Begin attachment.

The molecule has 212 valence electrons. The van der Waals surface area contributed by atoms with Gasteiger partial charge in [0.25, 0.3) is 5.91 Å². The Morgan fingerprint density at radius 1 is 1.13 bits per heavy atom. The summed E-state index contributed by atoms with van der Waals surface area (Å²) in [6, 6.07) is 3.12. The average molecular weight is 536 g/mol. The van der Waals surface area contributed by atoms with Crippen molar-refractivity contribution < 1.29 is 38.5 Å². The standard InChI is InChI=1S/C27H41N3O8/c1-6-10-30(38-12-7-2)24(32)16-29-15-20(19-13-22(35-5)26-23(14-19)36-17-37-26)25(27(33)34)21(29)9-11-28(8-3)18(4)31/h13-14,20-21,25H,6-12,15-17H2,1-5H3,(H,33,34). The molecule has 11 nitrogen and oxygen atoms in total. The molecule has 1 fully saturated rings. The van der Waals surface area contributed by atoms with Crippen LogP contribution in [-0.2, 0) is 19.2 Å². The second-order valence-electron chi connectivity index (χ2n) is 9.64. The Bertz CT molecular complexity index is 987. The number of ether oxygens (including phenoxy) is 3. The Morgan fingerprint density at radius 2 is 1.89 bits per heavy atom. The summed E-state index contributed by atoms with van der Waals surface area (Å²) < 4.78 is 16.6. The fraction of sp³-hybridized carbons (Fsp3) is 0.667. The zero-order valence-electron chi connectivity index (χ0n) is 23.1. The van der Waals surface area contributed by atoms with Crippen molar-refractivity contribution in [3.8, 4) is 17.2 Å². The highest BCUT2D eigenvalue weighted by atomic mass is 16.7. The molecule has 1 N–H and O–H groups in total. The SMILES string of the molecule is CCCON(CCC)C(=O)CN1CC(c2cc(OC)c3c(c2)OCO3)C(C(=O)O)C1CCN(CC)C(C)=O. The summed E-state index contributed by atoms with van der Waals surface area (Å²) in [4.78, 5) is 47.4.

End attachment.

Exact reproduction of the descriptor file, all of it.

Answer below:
The molecule has 212 valence electrons. The van der Waals surface area contributed by atoms with Gasteiger partial charge in [0.25, 0.3) is 5.91 Å². The Morgan fingerprint density at radius 1 is 1.13 bits per heavy atom. The summed E-state index contributed by atoms with van der Waals surface area (Å²) in [6, 6.07) is 3.12. The average molecular weight is 536 g/mol. The van der Waals surface area contributed by atoms with Crippen molar-refractivity contribution < 1.29 is 38.5 Å². The standard InChI is InChI=1S/C27H41N3O8/c1-6-10-30(38-12-7-2)24(32)16-29-15-20(19-13-22(35-5)26-23(14-19)36-17-37-26)25(27(33)34)21(29)9-11-28(8-3)18(4)31/h13-14,20-21,25H,6-12,15-17H2,1-5H3,(H,33,34). The molecule has 11 nitrogen and oxygen atoms in total. The molecule has 1 fully saturated rings. The van der Waals surface area contributed by atoms with Crippen LogP contribution in [-0.2, 0) is 19.2 Å². The second-order valence-electron chi connectivity index (χ2n) is 9.64. The Bertz CT molecular complexity index is 987. The number of ether oxygens (including phenoxy) is 3. The Morgan fingerprint density at radius 2 is 1.89 bits per heavy atom. The summed E-state index contributed by atoms with van der Waals surface area (Å²) < 4.78 is 16.6. The fraction of sp³-hybridized carbons (Fsp3) is 0.667. The zero-order valence-electron chi connectivity index (χ0n) is 23.1. The van der Waals surface area contributed by atoms with Crippen molar-refractivity contribution in [3.8, 4) is 17.2 Å². The highest BCUT2D eigenvalue weighted by atomic mass is 16.7. The molecule has 1 N–H and O–H groups in total. The SMILES string of the molecule is CCCON(CCC)C(=O)CN1CC(c2cc(OC)c3c(c2)OCO3)C(C(=O)O)C1CCN(CC)C(C)=O. The summed E-state index contributed by atoms with van der Waals surface area (Å²) in [4.78, 5) is 47.4.